There are a lot of things to like about this movie. The killer, who stalks around in miner's gear including an identity-concealing gas mask, presents a fairly eerie figure. The kills themselves, important to aficionados of the genre, are pretty imaginative. The use of a gun used to drive spikes into the walls of the mine on one victim still gives me the willies. All in all, if you're the sort who likes slasher movies, you should check this one out, since it is definitely in the top ten percent.

There is one big complaint, though, which can't be blamed on the people who made the flick. Although it was rated "R", the only version of MBV currently available has had the violence and gore severely cut, to the point where several of the deaths are not seen at all, and at most we see the reaction shots of others, and try to figure out what happened. These cuts are so heavy, there's no disguising that things are missing, and it is a constant annoyance, and mutes much of the film's impact. The cut footage supposedly still exists, so maybe one day Paramount will release an uncut version.

The ending was designed so it would be easy to make a sequel, but financing was never secured for it. In January of 2009, Paramount will release a re-make (in 3-D!), and hopefully they will release a director's cut of the original to tie in with it.

Bessie Green's Thumb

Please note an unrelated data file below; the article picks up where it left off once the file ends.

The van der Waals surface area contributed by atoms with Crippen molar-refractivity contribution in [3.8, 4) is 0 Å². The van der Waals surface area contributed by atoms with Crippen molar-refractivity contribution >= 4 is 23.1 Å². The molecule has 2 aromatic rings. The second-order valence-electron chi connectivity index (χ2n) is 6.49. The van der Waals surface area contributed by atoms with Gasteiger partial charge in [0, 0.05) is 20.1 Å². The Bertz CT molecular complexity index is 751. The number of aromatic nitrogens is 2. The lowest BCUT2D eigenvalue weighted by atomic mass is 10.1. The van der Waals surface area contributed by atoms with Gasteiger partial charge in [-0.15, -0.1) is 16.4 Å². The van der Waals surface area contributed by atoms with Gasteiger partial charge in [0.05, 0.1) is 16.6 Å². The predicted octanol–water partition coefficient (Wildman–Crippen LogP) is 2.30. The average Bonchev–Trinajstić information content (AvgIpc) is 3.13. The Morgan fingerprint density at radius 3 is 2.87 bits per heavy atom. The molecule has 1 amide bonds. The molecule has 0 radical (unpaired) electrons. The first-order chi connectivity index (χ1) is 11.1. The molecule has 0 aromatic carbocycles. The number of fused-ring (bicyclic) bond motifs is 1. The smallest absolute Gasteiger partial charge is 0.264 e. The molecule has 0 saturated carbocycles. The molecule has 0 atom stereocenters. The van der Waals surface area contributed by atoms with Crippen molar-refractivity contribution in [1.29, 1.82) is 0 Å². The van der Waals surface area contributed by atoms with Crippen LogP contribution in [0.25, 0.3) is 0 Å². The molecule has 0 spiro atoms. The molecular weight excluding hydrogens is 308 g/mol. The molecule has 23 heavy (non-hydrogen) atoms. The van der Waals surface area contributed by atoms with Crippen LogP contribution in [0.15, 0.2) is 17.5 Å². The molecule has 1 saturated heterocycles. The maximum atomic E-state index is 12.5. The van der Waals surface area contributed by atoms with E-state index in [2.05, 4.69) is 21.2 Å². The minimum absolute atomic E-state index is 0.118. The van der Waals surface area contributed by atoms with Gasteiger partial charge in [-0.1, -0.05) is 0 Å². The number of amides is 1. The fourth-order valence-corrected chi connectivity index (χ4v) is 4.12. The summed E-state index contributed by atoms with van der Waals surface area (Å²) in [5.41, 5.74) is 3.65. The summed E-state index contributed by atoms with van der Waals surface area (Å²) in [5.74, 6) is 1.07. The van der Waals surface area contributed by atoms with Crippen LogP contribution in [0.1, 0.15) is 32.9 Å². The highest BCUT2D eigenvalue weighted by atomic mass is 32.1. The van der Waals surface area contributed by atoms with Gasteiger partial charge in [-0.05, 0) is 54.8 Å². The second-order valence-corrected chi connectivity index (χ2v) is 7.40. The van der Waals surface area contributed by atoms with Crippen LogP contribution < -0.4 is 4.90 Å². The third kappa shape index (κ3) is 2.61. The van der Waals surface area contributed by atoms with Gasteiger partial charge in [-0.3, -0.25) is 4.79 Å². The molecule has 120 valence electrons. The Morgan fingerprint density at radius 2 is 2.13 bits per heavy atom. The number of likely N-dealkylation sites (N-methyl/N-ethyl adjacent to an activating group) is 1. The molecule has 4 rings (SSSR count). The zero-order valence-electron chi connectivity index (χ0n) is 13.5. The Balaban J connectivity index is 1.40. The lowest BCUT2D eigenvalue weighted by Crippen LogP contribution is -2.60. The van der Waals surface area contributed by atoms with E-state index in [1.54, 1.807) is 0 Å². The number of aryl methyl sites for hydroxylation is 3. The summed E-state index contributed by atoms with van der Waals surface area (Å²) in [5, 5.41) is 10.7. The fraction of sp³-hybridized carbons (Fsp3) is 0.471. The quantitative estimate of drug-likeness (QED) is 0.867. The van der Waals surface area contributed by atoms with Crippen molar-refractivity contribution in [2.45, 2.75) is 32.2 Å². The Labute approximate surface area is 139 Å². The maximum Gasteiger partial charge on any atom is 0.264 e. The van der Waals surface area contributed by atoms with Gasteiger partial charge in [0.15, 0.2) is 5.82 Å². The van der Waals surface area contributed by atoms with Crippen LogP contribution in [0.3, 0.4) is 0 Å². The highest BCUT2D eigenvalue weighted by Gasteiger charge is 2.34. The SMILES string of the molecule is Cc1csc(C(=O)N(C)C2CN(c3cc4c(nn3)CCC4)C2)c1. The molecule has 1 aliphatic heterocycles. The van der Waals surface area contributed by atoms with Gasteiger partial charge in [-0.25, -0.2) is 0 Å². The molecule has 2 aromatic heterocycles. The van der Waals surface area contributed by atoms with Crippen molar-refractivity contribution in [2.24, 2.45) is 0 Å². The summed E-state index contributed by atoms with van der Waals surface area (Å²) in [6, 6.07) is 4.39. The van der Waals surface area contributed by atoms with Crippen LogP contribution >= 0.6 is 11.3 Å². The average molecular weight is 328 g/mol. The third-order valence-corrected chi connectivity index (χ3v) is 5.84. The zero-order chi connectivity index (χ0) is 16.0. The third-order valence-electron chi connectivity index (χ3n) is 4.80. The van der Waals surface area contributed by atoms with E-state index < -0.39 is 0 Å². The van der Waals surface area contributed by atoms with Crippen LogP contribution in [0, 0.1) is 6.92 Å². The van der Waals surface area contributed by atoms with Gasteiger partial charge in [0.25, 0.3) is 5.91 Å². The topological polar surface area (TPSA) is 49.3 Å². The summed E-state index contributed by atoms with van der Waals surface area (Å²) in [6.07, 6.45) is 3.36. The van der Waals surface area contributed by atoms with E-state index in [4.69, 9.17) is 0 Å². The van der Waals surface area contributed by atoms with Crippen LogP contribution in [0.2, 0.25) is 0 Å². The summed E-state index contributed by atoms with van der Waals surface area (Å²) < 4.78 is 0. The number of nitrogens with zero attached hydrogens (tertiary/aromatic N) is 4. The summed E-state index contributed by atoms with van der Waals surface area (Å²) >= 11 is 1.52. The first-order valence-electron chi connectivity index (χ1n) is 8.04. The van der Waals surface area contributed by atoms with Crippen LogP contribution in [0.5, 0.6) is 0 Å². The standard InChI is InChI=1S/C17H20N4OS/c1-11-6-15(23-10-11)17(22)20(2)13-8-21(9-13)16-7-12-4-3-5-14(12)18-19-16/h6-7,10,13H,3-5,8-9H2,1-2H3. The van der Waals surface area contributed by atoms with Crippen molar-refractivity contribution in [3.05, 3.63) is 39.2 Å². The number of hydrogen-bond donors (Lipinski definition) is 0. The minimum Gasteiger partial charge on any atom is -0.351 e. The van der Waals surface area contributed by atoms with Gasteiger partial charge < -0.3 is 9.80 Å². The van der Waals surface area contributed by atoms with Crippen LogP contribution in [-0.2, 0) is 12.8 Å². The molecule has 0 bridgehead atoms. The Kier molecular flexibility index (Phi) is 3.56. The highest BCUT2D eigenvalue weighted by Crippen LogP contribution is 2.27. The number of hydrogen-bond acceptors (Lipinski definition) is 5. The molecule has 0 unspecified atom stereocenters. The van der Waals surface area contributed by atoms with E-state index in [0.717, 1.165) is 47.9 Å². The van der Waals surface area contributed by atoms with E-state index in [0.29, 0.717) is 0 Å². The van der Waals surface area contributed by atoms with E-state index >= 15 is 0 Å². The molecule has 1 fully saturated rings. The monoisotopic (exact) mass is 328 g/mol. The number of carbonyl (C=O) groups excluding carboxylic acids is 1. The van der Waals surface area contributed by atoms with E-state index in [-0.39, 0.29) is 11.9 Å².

Those of you reading this thing have read of my admiration for the work of author Fran Friel. (click here) Ms. Friel is the featured author at Horror World this month so head over there and read her story Bessie Green’s Thumb. You’ll like it.

Sunday, August 3, 2008


Clickers is a throwback story to old-time 50s-horror-movie horror, with a touch of Lovecraft. It is a collaborative effort between J.F. Gonzalez (his first novel), who’s gone on to a very successful career, and Mark Williams, who unfortunately passed away not too long after the book was written.

The story is pretty simple. A newly successful horror writer named Rick takes a vacation home in an isolated town in Maine to work on a new novel. As soon as he arrives he meets a girl – and the village is overrun by a strange species of crab (the eponymous Clickers). These crabs are abnormally large, with a hard shell and a scorpion-like stinger which injects venom which liquefies tissue. The casualty rate is high, the town is further cut off from the rest of the world, and Rick must protect himself and his new love. Just as the townspeople turn the tide and get the upper hand on the invaders, they learn a far more frightening truth – the reason the crabs have emerged from the deep sea is they are being chased by something far more frightening.

Clickers is a fast-paced action read, and once the attack occurs, it never lets up. True, it isn’t deep literature, but it doesn’t aspire to be. Clickers is supposed to be fun for the horror fan, and it is. The one real criticism I have is the book is one of the most poorly edited books I’ve ever read, and you’ll have to wade through the typos, but it is well worth it.